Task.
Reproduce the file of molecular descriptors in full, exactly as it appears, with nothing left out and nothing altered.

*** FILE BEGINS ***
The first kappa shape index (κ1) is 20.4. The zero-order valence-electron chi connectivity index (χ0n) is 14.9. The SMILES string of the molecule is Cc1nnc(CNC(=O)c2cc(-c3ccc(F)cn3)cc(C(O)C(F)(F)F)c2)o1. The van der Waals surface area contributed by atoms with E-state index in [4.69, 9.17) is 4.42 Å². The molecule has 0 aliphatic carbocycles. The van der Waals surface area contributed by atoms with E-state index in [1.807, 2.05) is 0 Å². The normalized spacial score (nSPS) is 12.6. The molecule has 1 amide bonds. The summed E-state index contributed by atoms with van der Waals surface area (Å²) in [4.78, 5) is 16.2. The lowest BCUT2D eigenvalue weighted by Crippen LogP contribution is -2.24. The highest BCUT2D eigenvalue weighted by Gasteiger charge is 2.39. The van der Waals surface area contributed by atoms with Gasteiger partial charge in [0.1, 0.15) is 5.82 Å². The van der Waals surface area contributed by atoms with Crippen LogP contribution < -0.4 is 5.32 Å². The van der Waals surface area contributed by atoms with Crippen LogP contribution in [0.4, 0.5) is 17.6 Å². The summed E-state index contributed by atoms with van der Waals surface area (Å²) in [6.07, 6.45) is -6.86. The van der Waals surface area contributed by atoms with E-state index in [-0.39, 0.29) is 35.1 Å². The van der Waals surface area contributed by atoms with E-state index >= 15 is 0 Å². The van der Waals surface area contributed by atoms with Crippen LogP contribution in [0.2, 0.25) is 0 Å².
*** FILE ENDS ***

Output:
The first kappa shape index (κ1) is 20.4. The zero-order valence-electron chi connectivity index (χ0n) is 14.9. The SMILES string of the molecule is Cc1nnc(CNC(=O)c2cc(-c3ccc(F)cn3)cc(C(O)C(F)(F)F)c2)o1. The van der Waals surface area contributed by atoms with E-state index in [4.69, 9.17) is 4.42 Å². The molecule has 0 aliphatic carbocycles. The van der Waals surface area contributed by atoms with E-state index in [1.807, 2.05) is 0 Å². The normalized spacial score (nSPS) is 12.6. The molecule has 1 amide bonds. The summed E-state index contributed by atoms with van der Waals surface area (Å²) in [4.78, 5) is 16.2. The lowest BCUT2D eigenvalue weighted by Crippen LogP contribution is -2.24. The highest BCUT2D eigenvalue weighted by Gasteiger charge is 2.39. The van der Waals surface area contributed by atoms with Gasteiger partial charge in [0.1, 0.15) is 5.82 Å². The van der Waals surface area contributed by atoms with Crippen LogP contribution < -0.4 is 5.32 Å². The van der Waals surface area contributed by atoms with Crippen LogP contribution in [0.4, 0.5) is 17.6 Å². The summed E-state index contributed by atoms with van der Waals surface area (Å²) in [6.07, 6.45) is -6.86. The van der Waals surface area contributed by atoms with E-state index in [-0.39, 0.29) is 35.1 Å². The van der Waals surface area contributed by atoms with E-state index >= 15 is 0 Å². The van der Waals surface area contributed by atoms with Crippen LogP contribution in [0.2, 0.25) is 0 Å².